From the second I learned that Stephon Marbury would star as himself in a Chinese play entitled "I Was Marbury" premiering this fall, I found myself overcome by the idea of the inimitable former NBA All-Star and two-time Chinese Basketball Association champion treading the Beijing boards, but also somehow unable to really hold in my imagination a vision of what that might look like. Now, thanks to some intrepid sleuthing by Jason Gallagher for Rolling Stone, my addled mind need no longer tax itself with feats of conjuring; I can go straight to the videotape.
Behold, a look at Starbury on stage at Wukesong's MasterCard Center from the opening performance of "I Was Marbury" (which also might be called "I Am Marbury," which might make more sense but is also unfortunately not quite as dramatic and resonant) earlier this week:
If you're like me, you don't speak or understand any of the various dialects of the Chinese language, so let's turn to Christopher Beam of The New Republic to help make some sense of what we're seeing here:
[...] “I Am Marbury” [is] an allegorical tale of two Beijing street musicians who get selected for an “American Idol”-style singing competition. Allegorical, because their ups and downs mirror the oscillations of Marbury’s own career. When the pair first arrives in Beijing with a guitar case and a dream, they encounter temptations, including a brothel Madame and a sleazy agent. During one of their musical performances — rendered, somewhat confusingly, as acrobatic basketball games — the nameless protagonist gets a phone call saying his father has died, a reference to a similarly tragic experience Marbury had while playing for the Knicks. The band eventually lands in court, a scene meant to evoke Marbury’s testimony in a sexual harassment lawsuit by a former Knicks executive against coach Isiah Thomas. The protagonist quits the show and slips into an existential funk, only to be pulled out by the disembodied voice of Marbury, who comes to him in a dream just after winning his second championship with the Ducks. “Live in the moment,” Marbury says, his face looming on a screen above the stage. “Be positive. Believe in yourself. Don’t follow others. … Everything comes from lessons from God. Stand up. Rise up. Cheer up!” Inspired by Marbury, the hero reunites with his band and, through teamwork, they win the song contest.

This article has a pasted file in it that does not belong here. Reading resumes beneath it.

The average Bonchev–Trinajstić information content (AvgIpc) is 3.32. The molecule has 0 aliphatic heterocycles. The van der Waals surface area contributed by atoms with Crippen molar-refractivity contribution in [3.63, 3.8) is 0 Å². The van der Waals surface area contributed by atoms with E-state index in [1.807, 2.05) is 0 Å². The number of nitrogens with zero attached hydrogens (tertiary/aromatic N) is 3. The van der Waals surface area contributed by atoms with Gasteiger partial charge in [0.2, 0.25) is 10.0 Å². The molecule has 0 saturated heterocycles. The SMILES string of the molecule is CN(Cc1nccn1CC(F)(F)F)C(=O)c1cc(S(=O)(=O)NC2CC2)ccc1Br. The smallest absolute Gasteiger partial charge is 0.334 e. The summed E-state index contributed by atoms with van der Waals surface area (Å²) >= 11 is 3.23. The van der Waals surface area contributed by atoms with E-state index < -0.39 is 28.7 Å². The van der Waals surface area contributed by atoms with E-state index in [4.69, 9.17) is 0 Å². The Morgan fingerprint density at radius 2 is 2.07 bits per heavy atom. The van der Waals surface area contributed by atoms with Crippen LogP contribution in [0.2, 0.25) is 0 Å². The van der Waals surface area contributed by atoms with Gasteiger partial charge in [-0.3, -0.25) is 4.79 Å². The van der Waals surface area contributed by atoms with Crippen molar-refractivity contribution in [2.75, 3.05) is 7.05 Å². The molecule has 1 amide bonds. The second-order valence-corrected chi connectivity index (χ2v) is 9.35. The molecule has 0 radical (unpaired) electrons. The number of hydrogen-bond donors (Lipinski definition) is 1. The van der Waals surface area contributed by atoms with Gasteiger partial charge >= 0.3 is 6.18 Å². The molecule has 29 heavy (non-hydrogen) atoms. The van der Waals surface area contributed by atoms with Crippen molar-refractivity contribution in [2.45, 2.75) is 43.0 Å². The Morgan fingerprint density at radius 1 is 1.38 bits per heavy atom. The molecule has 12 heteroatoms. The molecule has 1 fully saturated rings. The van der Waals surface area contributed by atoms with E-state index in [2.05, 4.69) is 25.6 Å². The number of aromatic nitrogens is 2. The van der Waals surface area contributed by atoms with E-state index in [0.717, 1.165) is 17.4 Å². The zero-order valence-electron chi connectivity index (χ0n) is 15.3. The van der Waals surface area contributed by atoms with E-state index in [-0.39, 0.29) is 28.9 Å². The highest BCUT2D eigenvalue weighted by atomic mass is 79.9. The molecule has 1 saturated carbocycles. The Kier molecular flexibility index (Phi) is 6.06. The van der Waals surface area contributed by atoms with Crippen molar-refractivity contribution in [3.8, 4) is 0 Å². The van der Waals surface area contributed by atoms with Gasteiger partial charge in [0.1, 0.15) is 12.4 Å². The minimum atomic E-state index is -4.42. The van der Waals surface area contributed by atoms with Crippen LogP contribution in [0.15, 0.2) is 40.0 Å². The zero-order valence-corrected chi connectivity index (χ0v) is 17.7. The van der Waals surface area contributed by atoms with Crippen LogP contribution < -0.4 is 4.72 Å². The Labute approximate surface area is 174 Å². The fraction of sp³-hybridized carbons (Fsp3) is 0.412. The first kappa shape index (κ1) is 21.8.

See, that sounds tremendous, and it doesn't even include the Marbury dancing, or the choreographed dribbling display. I can't claim to be a great lover of or especially knowledgeable fellow about musical theater, but I feel pretty comfortable suggesting that this production is groundbreaking, if for no other reason than it has to be the first musical ever, in China or anywhere else, to feature pieces of a sweatshirt being yanked off of a perhaps-only-metaphorical Stephon Marbury so that he can properly dispense wisdom to singers. That's a little thing called "showbiz magic."
Whether you expected Marbury to figure out how to tailor his game to be able to stick around as an NBA role player or to simply peter out and fade away like many of his peers, this is, to put it mildly, not exactly how many of us saw the latter years of the 37-year-old's career playing out. But for all its attendant weirdness, it's undeniably heartening and amazing that Marbury — who burned bridges and saw situations sour in Minnesota, New Jersey, Phoenix, New York and Boston before he eventually headed overseas — has found the level of love, acceptance and appreciation halfway around the world that makes something like a laudatory musical production turn from hastily dispatched fever dream into no-kidding reality. He's opened his heart to new homeland, and it's returned the favor; in a relationship like that, all things — even the wild ones — are possible.
“I look at this as all God’s will,” Marbury told Beam of The New Republic. “That’s my reality and what I think and what I feel. I think this was all part of the destiny, part of the plan in my life. I feel I like I had to go through all the things back home in order to understand and accept all of the things that take place now.”
"I Was Marbury" will reportedly run through Oct. 11 in a limited engagement. Here's hoping Steph can shake those opening-night jitters and tighten up his handles before the next time the curtain rises.
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